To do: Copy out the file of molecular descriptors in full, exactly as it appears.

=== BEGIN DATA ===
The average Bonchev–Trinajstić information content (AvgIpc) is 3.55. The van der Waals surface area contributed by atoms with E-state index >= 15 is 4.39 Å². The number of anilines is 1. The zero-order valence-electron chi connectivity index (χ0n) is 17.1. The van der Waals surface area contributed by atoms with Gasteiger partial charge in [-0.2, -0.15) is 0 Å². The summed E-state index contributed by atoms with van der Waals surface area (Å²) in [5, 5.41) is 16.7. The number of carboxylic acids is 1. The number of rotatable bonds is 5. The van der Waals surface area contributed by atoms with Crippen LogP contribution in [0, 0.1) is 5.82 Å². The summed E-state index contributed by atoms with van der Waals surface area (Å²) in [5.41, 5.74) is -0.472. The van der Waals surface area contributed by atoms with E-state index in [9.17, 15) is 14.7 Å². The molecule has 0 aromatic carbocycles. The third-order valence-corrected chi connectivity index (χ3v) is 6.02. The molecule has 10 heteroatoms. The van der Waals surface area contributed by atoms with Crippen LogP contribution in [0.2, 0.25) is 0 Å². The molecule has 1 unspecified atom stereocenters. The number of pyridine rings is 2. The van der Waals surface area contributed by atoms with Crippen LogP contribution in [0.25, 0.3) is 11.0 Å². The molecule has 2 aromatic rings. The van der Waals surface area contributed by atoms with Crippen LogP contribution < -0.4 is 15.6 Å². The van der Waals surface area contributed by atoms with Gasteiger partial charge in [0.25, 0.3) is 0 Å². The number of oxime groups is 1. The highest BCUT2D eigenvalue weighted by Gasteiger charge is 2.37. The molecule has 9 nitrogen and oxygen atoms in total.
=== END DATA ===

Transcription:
The average Bonchev–Trinajstić information content (AvgIpc) is 3.55. The van der Waals surface area contributed by atoms with E-state index >= 15 is 4.39 Å². The number of anilines is 1. The zero-order valence-electron chi connectivity index (χ0n) is 17.1. The van der Waals surface area contributed by atoms with Gasteiger partial charge in [-0.2, -0.15) is 0 Å². The summed E-state index contributed by atoms with van der Waals surface area (Å²) in [5, 5.41) is 16.7. The number of carboxylic acids is 1. The number of rotatable bonds is 5. The van der Waals surface area contributed by atoms with Crippen LogP contribution in [0, 0.1) is 5.82 Å². The summed E-state index contributed by atoms with van der Waals surface area (Å²) in [5.41, 5.74) is -0.472. The van der Waals surface area contributed by atoms with E-state index in [9.17, 15) is 14.7 Å². The molecule has 0 aromatic carbocycles. The third-order valence-corrected chi connectivity index (χ3v) is 6.02. The molecule has 10 heteroatoms. The van der Waals surface area contributed by atoms with Crippen LogP contribution in [0.2, 0.25) is 0 Å². The molecule has 1 unspecified atom stereocenters. The number of pyridine rings is 2. The van der Waals surface area contributed by atoms with Crippen LogP contribution in [0.25, 0.3) is 11.0 Å². The molecule has 2 aromatic rings. The van der Waals surface area contributed by atoms with Crippen LogP contribution < -0.4 is 15.6 Å². The van der Waals surface area contributed by atoms with Gasteiger partial charge in [0.25, 0.3) is 0 Å². The number of oxime groups is 1. The highest BCUT2D eigenvalue weighted by Gasteiger charge is 2.37. The molecule has 9 nitrogen and oxygen atoms in total.